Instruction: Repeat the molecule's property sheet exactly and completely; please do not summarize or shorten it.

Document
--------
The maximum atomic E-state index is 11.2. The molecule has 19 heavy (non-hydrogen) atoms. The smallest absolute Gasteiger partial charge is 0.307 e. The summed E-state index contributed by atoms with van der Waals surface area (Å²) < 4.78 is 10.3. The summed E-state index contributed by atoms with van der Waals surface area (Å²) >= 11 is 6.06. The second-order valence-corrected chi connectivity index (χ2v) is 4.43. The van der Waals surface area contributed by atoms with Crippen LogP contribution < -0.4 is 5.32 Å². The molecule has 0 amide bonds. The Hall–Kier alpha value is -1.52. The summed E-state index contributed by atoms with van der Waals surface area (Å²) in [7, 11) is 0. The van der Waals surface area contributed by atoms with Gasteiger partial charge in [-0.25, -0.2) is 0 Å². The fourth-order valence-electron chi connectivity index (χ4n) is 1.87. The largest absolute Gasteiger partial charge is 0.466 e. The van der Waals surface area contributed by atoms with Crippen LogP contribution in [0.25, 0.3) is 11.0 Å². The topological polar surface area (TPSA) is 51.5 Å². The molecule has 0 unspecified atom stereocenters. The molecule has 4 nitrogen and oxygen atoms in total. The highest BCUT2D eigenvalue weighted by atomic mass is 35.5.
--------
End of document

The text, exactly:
The maximum atomic E-state index is 11.2. The molecule has 19 heavy (non-hydrogen) atoms. The smallest absolute Gasteiger partial charge is 0.307 e. The summed E-state index contributed by atoms with van der Waals surface area (Å²) < 4.78 is 10.3. The summed E-state index contributed by atoms with van der Waals surface area (Å²) >= 11 is 6.06. The second-order valence-corrected chi connectivity index (χ2v) is 4.43. The van der Waals surface area contributed by atoms with Crippen LogP contribution < -0.4 is 5.32 Å². The molecule has 0 amide bonds. The Hall–Kier alpha value is -1.52. The summed E-state index contributed by atoms with van der Waals surface area (Å²) in [7, 11) is 0. The van der Waals surface area contributed by atoms with Gasteiger partial charge in [-0.25, -0.2) is 0 Å². The fourth-order valence-electron chi connectivity index (χ4n) is 1.87. The largest absolute Gasteiger partial charge is 0.466 e. The van der Waals surface area contributed by atoms with Crippen LogP contribution in [0.25, 0.3) is 11.0 Å². The topological polar surface area (TPSA) is 51.5 Å². The molecule has 0 unspecified atom stereocenters. The molecule has 4 nitrogen and oxygen atoms in total. The highest BCUT2D eigenvalue weighted by atomic mass is 35.5.